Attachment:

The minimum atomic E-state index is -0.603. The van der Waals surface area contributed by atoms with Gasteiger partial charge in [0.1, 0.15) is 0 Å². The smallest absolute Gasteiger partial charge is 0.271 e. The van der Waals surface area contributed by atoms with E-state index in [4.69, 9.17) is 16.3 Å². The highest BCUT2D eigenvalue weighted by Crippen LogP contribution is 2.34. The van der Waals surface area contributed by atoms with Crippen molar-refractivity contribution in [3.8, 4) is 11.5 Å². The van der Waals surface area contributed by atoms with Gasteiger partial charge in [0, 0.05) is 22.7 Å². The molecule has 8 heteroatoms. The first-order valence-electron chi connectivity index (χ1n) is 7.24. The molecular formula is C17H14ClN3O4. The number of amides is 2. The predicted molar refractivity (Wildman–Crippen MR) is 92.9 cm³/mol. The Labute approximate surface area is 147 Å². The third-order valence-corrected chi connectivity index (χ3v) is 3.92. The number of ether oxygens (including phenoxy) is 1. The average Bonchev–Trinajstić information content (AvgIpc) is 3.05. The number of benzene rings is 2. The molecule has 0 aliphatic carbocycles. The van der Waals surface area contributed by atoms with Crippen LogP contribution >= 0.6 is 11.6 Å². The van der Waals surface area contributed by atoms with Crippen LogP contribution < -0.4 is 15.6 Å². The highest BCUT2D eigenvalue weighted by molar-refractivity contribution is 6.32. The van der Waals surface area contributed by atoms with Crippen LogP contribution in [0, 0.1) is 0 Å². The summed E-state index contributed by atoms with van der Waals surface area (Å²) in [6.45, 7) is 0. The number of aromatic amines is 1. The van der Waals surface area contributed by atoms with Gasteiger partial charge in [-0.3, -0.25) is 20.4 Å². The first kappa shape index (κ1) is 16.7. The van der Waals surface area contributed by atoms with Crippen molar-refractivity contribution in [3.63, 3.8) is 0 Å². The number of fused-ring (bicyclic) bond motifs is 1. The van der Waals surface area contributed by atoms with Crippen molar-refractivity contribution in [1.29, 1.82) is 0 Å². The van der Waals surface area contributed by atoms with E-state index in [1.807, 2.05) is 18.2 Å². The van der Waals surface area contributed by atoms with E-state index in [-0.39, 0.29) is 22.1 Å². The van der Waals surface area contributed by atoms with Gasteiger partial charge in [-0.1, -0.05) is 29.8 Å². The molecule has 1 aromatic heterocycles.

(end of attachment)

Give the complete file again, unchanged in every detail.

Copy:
The minimum atomic E-state index is -0.603. The van der Waals surface area contributed by atoms with Gasteiger partial charge in [0.1, 0.15) is 0 Å². The smallest absolute Gasteiger partial charge is 0.271 e. The van der Waals surface area contributed by atoms with E-state index in [4.69, 9.17) is 16.3 Å². The highest BCUT2D eigenvalue weighted by Crippen LogP contribution is 2.34. The van der Waals surface area contributed by atoms with Crippen molar-refractivity contribution in [3.8, 4) is 11.5 Å². The van der Waals surface area contributed by atoms with Gasteiger partial charge in [0, 0.05) is 22.7 Å². The molecule has 8 heteroatoms. The first-order valence-electron chi connectivity index (χ1n) is 7.24. The molecular formula is C17H14ClN3O4. The number of amides is 2. The predicted molar refractivity (Wildman–Crippen MR) is 92.9 cm³/mol. The Labute approximate surface area is 147 Å². The third-order valence-corrected chi connectivity index (χ3v) is 3.92. The number of ether oxygens (including phenoxy) is 1. The average Bonchev–Trinajstić information content (AvgIpc) is 3.05. The number of benzene rings is 2. The molecule has 0 aliphatic carbocycles. The van der Waals surface area contributed by atoms with Crippen LogP contribution >= 0.6 is 11.6 Å². The van der Waals surface area contributed by atoms with Crippen LogP contribution < -0.4 is 15.6 Å². The highest BCUT2D eigenvalue weighted by molar-refractivity contribution is 6.32. The van der Waals surface area contributed by atoms with Crippen LogP contribution in [0, 0.1) is 0 Å². The summed E-state index contributed by atoms with van der Waals surface area (Å²) in [6.45, 7) is 0. The number of aromatic amines is 1. The van der Waals surface area contributed by atoms with Gasteiger partial charge in [-0.3, -0.25) is 20.4 Å². The first kappa shape index (κ1) is 16.7. The van der Waals surface area contributed by atoms with Crippen molar-refractivity contribution in [3.63, 3.8) is 0 Å². The number of fused-ring (bicyclic) bond motifs is 1. The van der Waals surface area contributed by atoms with Crippen molar-refractivity contribution in [1.29, 1.82) is 0 Å². The van der Waals surface area contributed by atoms with E-state index in [1.807, 2.05) is 18.2 Å². The van der Waals surface area contributed by atoms with E-state index in [-0.39, 0.29) is 22.1 Å². The van der Waals surface area contributed by atoms with Gasteiger partial charge in [-0.1, -0.05) is 29.8 Å². The molecule has 1 aromatic heterocycles.